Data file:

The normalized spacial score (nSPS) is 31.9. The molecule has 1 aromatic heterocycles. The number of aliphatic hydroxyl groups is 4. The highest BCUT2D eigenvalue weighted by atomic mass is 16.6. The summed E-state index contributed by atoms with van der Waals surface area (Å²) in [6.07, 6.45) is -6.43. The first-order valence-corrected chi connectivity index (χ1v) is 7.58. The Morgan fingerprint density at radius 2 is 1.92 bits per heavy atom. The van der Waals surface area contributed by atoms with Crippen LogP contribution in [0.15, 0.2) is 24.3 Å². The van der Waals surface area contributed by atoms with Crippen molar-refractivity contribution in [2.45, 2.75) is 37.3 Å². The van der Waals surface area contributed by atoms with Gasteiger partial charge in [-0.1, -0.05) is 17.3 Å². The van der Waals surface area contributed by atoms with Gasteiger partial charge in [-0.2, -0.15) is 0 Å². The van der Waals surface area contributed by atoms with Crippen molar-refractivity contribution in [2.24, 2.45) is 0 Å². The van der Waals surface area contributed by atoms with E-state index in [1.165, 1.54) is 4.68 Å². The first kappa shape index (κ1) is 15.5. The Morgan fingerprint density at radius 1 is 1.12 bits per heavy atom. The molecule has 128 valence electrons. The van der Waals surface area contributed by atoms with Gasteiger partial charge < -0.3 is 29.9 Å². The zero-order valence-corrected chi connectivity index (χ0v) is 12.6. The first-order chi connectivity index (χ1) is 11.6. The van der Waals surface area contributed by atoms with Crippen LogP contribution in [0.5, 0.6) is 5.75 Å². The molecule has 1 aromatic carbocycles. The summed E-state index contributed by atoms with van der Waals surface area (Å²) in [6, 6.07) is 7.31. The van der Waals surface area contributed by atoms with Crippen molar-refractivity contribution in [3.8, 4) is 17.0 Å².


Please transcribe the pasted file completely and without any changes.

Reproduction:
The normalized spacial score (nSPS) is 31.9. The molecule has 1 aromatic heterocycles. The number of aliphatic hydroxyl groups is 4. The highest BCUT2D eigenvalue weighted by atomic mass is 16.6. The summed E-state index contributed by atoms with van der Waals surface area (Å²) in [6.07, 6.45) is -6.43. The first-order valence-corrected chi connectivity index (χ1v) is 7.58. The Morgan fingerprint density at radius 2 is 1.92 bits per heavy atom. The van der Waals surface area contributed by atoms with Crippen LogP contribution in [0.15, 0.2) is 24.3 Å². The van der Waals surface area contributed by atoms with Crippen molar-refractivity contribution in [2.45, 2.75) is 37.3 Å². The van der Waals surface area contributed by atoms with Gasteiger partial charge in [-0.1, -0.05) is 17.3 Å². The van der Waals surface area contributed by atoms with Gasteiger partial charge in [-0.2, -0.15) is 0 Å². The van der Waals surface area contributed by atoms with Crippen molar-refractivity contribution in [2.24, 2.45) is 0 Å². The van der Waals surface area contributed by atoms with E-state index in [1.165, 1.54) is 4.68 Å². The first kappa shape index (κ1) is 15.5. The Morgan fingerprint density at radius 1 is 1.12 bits per heavy atom. The molecule has 128 valence electrons. The van der Waals surface area contributed by atoms with Gasteiger partial charge < -0.3 is 29.9 Å². The zero-order valence-corrected chi connectivity index (χ0v) is 12.6. The first-order chi connectivity index (χ1) is 11.6. The van der Waals surface area contributed by atoms with Crippen LogP contribution in [0.5, 0.6) is 5.75 Å². The molecule has 1 aromatic carbocycles. The summed E-state index contributed by atoms with van der Waals surface area (Å²) in [6, 6.07) is 7.31. The van der Waals surface area contributed by atoms with Crippen molar-refractivity contribution in [3.8, 4) is 17.0 Å².